Women Tell How They Helped Build Communities
by Matthew E. Semrau
March 18, 2013
TROY, Mich. — Mayor of Hamtramck, Dr. Karen Majewski, Honorary Consul of Chile, Mariela Griffor, and distinguished educator and researcher, Dr. Phyllis Noda, gathered at the Balkan American Center on Big Beaver Road to present a panel lecture entitled, “Women as Community Builders.”
The event was organized by the Niagara Foundation which — according to the event’s emcee — is a non-profit, non-political organization whose mission, is to encourage intercultural respect, appreciation, and tolerance. Two similar events were hosted last week in Lansing and Ann Arbor.
The panelist began by stressing that both genders should be concerned about the global issues facing women. Each women noted they were pleased to see a mixed audience of men and women. Keeping in line with the tenants of the Niagara Foundation, the event was not only about bringing awareness to the accomplishments and challenges of women, but encourage respect and tolerance between both sexes. “Focus on the test. It’s not a gender problem,” Noda explained, “It’s a matter of excellence.”
Noda explained how men can help empower women. “Don’t expect women to clean up after you,” she spoke generally. “Allow women to be involved in the creative and collaborative parts of projects. Don’t expect them to just do the paperwork. Give them the opportunity.”
Noda is currently a professor at Eastern Michigan University and a recognized expert in the field of education and development of educational programs. She has earned several awards and worked on many programs, including overseeing $40 million worth of programs for the U.S. Department of Education.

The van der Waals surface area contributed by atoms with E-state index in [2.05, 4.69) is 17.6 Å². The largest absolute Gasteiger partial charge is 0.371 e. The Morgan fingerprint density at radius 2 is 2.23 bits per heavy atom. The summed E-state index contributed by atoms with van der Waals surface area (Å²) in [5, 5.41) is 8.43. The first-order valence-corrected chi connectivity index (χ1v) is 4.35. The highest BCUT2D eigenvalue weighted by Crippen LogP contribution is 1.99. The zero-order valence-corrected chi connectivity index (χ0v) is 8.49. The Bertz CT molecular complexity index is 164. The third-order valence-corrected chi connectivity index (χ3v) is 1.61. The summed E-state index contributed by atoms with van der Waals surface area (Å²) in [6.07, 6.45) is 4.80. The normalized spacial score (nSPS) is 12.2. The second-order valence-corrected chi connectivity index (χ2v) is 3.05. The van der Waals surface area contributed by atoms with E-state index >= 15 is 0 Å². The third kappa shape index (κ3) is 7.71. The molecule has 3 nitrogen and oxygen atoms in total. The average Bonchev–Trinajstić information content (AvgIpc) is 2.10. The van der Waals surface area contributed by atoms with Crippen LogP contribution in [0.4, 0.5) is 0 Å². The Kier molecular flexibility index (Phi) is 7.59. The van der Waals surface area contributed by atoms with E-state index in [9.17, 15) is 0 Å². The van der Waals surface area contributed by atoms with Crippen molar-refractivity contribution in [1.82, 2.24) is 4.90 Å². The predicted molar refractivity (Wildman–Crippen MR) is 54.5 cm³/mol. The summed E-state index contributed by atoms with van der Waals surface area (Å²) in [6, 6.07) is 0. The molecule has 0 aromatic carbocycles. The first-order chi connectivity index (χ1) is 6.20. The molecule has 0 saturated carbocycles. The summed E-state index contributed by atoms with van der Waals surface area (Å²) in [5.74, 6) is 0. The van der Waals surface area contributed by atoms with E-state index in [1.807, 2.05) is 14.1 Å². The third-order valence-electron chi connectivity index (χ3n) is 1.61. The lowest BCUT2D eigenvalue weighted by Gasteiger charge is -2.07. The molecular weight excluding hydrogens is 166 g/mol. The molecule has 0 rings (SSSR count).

“You learn you can’t out shout men in a council meeting,” Majewski explained. “It’s better to fight with different tactics. I don’t have to shout, I hold the gavel.” But respect didn’t come automatically, “Stubbornness is important. You can’t be the women in the room who backs down.” Majewski is currently serving her second term as Mayor of Hamtramck.
“I see myself as an historian. If you had asked me at the beginning of my career I would have never imagined in my wildest dreams becoming what I am today,” Referring to her role as mayor. “You just don’t plan on being this. It just kind of happened.”
Griffor, a native of Chile, was forced into 12 years of exile in Sweden after politically opposing the military government of August Pinochet in Chile during the mid 80s. Her first husband, Julio Carlos Santibanez Romero, paid for his politics with his life.
In 1998, Griffor moved from Sweden to the United States with her second husband, an American. Speaking of positive influences in her life she reminisced, “He taught me there is something exciting, profound, beyond knowledge–the imagination.”
“When I think of challenge, I think it’s my middle name. I use to think that language and culture were the greatest challenges. But then I realized, the biggest challenge was inside of me. I believe sometimes we are our own enemy.” She stressed the need for “tolerance and courage” in the face of adversity.
For more information about the Michigan chapter of the Niagra Foundation visit www.niagarafoundation.org/michigan/.